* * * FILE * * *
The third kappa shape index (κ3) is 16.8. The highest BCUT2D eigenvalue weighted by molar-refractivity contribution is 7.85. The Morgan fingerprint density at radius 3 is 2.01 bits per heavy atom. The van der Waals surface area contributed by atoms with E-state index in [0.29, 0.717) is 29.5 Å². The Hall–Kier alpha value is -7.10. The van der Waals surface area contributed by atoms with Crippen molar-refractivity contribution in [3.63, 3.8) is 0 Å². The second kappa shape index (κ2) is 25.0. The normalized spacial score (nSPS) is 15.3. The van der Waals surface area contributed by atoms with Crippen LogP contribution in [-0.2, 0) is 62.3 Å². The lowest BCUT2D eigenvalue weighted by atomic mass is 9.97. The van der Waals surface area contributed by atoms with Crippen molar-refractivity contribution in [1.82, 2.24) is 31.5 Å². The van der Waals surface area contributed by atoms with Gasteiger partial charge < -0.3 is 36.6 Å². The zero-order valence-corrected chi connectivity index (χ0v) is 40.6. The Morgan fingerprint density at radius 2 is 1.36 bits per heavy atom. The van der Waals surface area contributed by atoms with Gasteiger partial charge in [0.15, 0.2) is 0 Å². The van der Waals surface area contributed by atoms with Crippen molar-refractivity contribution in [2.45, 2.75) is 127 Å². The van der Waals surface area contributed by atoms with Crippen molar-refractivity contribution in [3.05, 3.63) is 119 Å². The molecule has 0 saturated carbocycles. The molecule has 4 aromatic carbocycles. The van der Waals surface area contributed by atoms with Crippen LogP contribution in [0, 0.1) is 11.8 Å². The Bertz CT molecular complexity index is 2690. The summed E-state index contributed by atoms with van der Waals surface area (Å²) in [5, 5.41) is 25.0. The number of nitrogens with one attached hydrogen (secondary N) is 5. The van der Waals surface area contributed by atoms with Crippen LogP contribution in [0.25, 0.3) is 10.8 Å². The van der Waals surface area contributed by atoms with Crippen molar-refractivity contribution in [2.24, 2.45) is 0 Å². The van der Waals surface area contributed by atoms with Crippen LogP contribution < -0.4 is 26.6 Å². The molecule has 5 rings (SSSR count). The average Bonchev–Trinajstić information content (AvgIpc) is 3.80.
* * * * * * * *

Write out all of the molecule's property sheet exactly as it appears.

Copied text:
The third kappa shape index (κ3) is 16.8. The highest BCUT2D eigenvalue weighted by molar-refractivity contribution is 7.85. The Morgan fingerprint density at radius 3 is 2.01 bits per heavy atom. The van der Waals surface area contributed by atoms with E-state index in [0.29, 0.717) is 29.5 Å². The Hall–Kier alpha value is -7.10. The van der Waals surface area contributed by atoms with Crippen molar-refractivity contribution in [3.63, 3.8) is 0 Å². The second kappa shape index (κ2) is 25.0. The normalized spacial score (nSPS) is 15.3. The van der Waals surface area contributed by atoms with Crippen LogP contribution in [-0.2, 0) is 62.3 Å². The lowest BCUT2D eigenvalue weighted by atomic mass is 9.97. The van der Waals surface area contributed by atoms with Crippen molar-refractivity contribution in [1.82, 2.24) is 31.5 Å². The van der Waals surface area contributed by atoms with Gasteiger partial charge < -0.3 is 36.6 Å². The zero-order valence-corrected chi connectivity index (χ0v) is 40.6. The Morgan fingerprint density at radius 2 is 1.36 bits per heavy atom. The van der Waals surface area contributed by atoms with Gasteiger partial charge in [0.15, 0.2) is 0 Å². The van der Waals surface area contributed by atoms with Crippen molar-refractivity contribution in [2.45, 2.75) is 127 Å². The van der Waals surface area contributed by atoms with Crippen molar-refractivity contribution in [3.05, 3.63) is 119 Å². The molecule has 0 saturated carbocycles. The molecule has 4 aromatic carbocycles. The van der Waals surface area contributed by atoms with Crippen LogP contribution in [0, 0.1) is 11.8 Å². The Bertz CT molecular complexity index is 2690. The summed E-state index contributed by atoms with van der Waals surface area (Å²) in [5, 5.41) is 25.0. The number of nitrogens with one attached hydrogen (secondary N) is 5. The van der Waals surface area contributed by atoms with Crippen LogP contribution in [0.25, 0.3) is 10.8 Å². The van der Waals surface area contributed by atoms with Crippen molar-refractivity contribution in [2.24, 2.45) is 0 Å². The van der Waals surface area contributed by atoms with Crippen LogP contribution < -0.4 is 26.6 Å². The molecule has 5 rings (SSSR count). The average Bonchev–Trinajstić information content (AvgIpc) is 3.80.